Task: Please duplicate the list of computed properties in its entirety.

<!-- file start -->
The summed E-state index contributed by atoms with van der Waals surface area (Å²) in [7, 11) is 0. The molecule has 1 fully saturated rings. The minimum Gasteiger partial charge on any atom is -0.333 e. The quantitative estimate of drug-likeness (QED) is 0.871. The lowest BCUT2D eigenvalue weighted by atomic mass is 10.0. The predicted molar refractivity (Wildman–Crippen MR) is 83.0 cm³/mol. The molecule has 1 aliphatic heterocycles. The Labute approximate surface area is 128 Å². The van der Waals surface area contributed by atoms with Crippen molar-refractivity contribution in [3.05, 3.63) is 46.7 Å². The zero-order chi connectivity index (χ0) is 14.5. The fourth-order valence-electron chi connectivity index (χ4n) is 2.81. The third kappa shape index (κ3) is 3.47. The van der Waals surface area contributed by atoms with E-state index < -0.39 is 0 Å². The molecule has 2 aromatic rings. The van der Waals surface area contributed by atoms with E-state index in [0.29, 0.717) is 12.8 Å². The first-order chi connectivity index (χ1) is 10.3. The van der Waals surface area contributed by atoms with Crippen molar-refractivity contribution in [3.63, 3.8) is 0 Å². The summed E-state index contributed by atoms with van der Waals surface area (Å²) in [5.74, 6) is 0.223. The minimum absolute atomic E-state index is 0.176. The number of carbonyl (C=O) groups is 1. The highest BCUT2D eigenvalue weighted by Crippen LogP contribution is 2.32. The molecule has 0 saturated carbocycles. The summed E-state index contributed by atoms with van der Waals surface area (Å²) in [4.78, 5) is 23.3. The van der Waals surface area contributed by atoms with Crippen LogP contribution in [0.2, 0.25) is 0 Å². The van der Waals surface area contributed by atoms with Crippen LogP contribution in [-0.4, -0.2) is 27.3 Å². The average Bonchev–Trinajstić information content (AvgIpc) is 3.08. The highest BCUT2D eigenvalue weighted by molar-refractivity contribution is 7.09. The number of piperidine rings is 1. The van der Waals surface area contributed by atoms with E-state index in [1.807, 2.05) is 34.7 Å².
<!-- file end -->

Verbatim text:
The summed E-state index contributed by atoms with van der Waals surface area (Å²) in [7, 11) is 0. The molecule has 1 fully saturated rings. The minimum Gasteiger partial charge on any atom is -0.333 e. The quantitative estimate of drug-likeness (QED) is 0.871. The lowest BCUT2D eigenvalue weighted by atomic mass is 10.0. The predicted molar refractivity (Wildman–Crippen MR) is 83.0 cm³/mol. The molecule has 1 aliphatic heterocycles. The Labute approximate surface area is 128 Å². The van der Waals surface area contributed by atoms with Crippen molar-refractivity contribution in [3.05, 3.63) is 46.7 Å². The zero-order chi connectivity index (χ0) is 14.5. The fourth-order valence-electron chi connectivity index (χ4n) is 2.81. The third kappa shape index (κ3) is 3.47. The van der Waals surface area contributed by atoms with E-state index < -0.39 is 0 Å². The molecule has 2 aromatic rings. The van der Waals surface area contributed by atoms with E-state index in [0.29, 0.717) is 12.8 Å². The first-order chi connectivity index (χ1) is 10.3. The van der Waals surface area contributed by atoms with Crippen molar-refractivity contribution in [3.63, 3.8) is 0 Å². The summed E-state index contributed by atoms with van der Waals surface area (Å²) in [5.74, 6) is 0.223. The minimum absolute atomic E-state index is 0.176. The number of carbonyl (C=O) groups is 1. The highest BCUT2D eigenvalue weighted by Crippen LogP contribution is 2.32. The molecule has 0 saturated carbocycles. The summed E-state index contributed by atoms with van der Waals surface area (Å²) in [4.78, 5) is 23.3. The van der Waals surface area contributed by atoms with Crippen LogP contribution in [0.2, 0.25) is 0 Å². The van der Waals surface area contributed by atoms with Crippen LogP contribution in [-0.4, -0.2) is 27.3 Å². The average Bonchev–Trinajstić information content (AvgIpc) is 3.08. The highest BCUT2D eigenvalue weighted by molar-refractivity contribution is 7.09. The number of piperidine rings is 1. The van der Waals surface area contributed by atoms with E-state index in [1.807, 2.05) is 34.7 Å².